In 2015, rallying has hit the mainstream. Alongside circuit racers like Forza 6, GT Sport and Project Cars, offroad games like DiRT Rally and SL:RE are giving gamers the opportunity to speed through stages, blast through jumps and pit their driving skill against the elements. However, this isn't new phenomenon – offroading has always been an important part of the racing game experience.
Rally games have formed some of the best, most memorable racing experiences across platforms, from old school arcade cabinets, right up to consoles like the PS4. Over the last twenty years, we’ve powerslid, hand-brake turned, and Scandinavian flicked our way through countless offroad racers. Here are some of the classics.
Richard Burns Rally
Named after another great British rally champion, Richard Burns Rally isn't as well known as its McRae counterpart – but it should be. Released in 2004 on the PS2, Xbox and PC, it combined achingly pretty graphics with some of the most realistic handling and physics models ever seen in a rally game. Despite being released 11 years ago, Richard Burns Rally is still being played, and has been updated and modified every year by a dedicated online community. Originally designed to be an offline only game, modders even gave Richard Burns Rally a fully featured online mode, years after release.
Still one of the best rallying games ever made, Rally Cross hit the original Playstation in 1997, and impressed gamers with its revolutionary – at the time – visuals and great gameplay. Unlike the pristine stylings of Sega Rally, Rally Cross perfectly represented the rough and ready side of rallying, and forced racers to navigate through sand, mud and water as well as a range of challenging topography. Big bumps would see your car’s suspension struggle, and finishing first required expert navigation though some seriously demanding terrain. Throw in an exciting Season mode, head-to-head mode and some great looking cars, and Rally Cross has to go down as one of the best.
Sega Rally Championship
A must have fixture in every arcade, Sega Rally Championship brought rallying to the masses. Designed to set itself apart from conventional titles like Ridge Racer, Sega Rally took to the dirt to try something different – and the rest is history. Released in 1995, Sega Rally Championship was groundbreaking: For the first time ever, it used different surfaces such as gravel, dirt and tarmac, all with their own unique handling characteristics.
Sega Rally Championship has an impressive garage too: players were able to drive legendary cars like the iconic Toyota Celica GT Four, as well as the cult Lancia Delta HF Integrale and Lancia Stratos HF. Although released on the Sega Saturn and later the Game Boy Advance and Playstation 2, the arcade version of Sega Rally Championship represents the most pure, engaging form of the game.
Colin McRae Rally
Launched in 1998 on the Playstation and PC, Colin McRae Rally is still rightly regarded as one of the best rally games of all time. Produced with technical insight from the late British rallying legend, it couldn't quite nail the visuals, but it did capture the endurance and hectic nature of the sport.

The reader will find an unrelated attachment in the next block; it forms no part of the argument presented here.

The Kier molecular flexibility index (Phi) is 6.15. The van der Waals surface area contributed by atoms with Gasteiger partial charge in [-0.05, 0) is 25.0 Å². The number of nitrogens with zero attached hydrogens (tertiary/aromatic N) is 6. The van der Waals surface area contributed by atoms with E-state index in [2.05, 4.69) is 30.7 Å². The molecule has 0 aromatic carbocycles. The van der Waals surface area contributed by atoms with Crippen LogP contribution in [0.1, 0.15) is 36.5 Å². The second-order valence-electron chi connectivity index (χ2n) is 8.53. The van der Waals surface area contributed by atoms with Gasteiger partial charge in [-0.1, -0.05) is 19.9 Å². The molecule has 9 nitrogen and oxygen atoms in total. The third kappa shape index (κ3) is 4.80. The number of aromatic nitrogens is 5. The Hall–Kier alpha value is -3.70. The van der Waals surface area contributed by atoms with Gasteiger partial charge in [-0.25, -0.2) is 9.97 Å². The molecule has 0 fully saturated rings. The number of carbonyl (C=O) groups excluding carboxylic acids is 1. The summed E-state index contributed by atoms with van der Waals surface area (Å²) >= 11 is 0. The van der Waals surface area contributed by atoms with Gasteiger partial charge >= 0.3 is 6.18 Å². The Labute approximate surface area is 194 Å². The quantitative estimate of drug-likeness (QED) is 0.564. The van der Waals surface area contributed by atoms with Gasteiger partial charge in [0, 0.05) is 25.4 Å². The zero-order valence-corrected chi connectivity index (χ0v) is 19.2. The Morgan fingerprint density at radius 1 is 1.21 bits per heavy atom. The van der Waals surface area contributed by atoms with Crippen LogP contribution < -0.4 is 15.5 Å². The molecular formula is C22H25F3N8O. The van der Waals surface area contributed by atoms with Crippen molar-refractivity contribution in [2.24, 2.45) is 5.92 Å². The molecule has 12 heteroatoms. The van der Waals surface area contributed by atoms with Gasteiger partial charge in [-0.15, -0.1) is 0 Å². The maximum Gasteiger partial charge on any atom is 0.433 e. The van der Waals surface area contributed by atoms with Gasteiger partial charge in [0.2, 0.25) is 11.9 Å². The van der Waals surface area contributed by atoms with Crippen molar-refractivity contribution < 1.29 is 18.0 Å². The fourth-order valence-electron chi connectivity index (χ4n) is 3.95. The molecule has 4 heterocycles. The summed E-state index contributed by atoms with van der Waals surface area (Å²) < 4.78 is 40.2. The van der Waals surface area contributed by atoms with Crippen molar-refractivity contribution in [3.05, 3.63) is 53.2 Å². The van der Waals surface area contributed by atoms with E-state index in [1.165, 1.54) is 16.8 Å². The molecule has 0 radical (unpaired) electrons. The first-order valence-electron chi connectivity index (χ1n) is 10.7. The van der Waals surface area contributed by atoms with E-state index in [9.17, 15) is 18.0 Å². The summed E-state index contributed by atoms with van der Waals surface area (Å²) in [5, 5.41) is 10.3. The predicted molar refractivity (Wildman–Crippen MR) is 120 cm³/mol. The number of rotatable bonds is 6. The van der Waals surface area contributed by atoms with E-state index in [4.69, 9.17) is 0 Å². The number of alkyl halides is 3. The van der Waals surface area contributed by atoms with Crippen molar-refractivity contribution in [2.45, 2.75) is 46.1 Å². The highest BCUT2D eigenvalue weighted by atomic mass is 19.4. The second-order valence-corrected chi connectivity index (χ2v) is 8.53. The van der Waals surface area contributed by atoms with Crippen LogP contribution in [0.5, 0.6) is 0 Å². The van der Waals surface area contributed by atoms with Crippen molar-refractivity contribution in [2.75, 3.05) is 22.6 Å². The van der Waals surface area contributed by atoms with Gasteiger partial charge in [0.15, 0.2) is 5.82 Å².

Putting you behind the wheel of McRae’s championship winning Impreza and many other classics, the game barked instructions of your co-driver and forced gamers to navigate through tricky terrain as fast as possible. Throw in the need to make repairs between stages, and Colin McRae rally is still one of the most complete, rewarding rallying games you’ll ever play.
Although it took its name from Colin McRae’s rallying series, 2009’s DiRT 2 saw a huge change of direction for gamers. Gone was the gritty, simulation focused feel of previous games, and in its place a whole new range of fictional stages.
Instead of official rally cars, gamers were granted access to a weird and wonderful world of rallycross racers, desert buggies and everything in between. However, the highlight of DiRT had to be the career mode. Putting you in the shoes of an up-and-coming racer, DiRT combined a progressive story with accurate handling and stunning visuals, to create a unique rallying title.
Probably the best official game to be released for the World Rally Championship, WRC 3 was released in 2003 and raised the bar for rallying games. Thanks to its official license it featured every driver from the championship – except for McRae who had licensed his name to his own game – as well as the 14 official locations of the season.
Despite its official moniker, WRC 3 didn't take itself too seriously, though. In addition to all the cars of the competing in the championship, WRC 3 also featured Extreme editions of each car; ridiculous-powered beasts that represented the fictional ‘final-form’ of each car.
V Rally 3
Before V-Rally 3 Infogrames had already created one of the best rallying series to be released on consoles, but V-Rally 3 solidified that reputation.
The first V-rallying outing on the PlayStation 2, V-Rally 3 picked up the pace, featuring 80 drivers, including six real ones, and a huge selection of cars to choose from. There were six locations on offer, with four stages each, meaning V-Rally 3 packed in 24 stages all together. From the fast flowing jumps of Finland to the quick Asphalt of Germany, each one was rendered in exquisite detail, helping to create the most gripping, authentic game of the V-Rally series.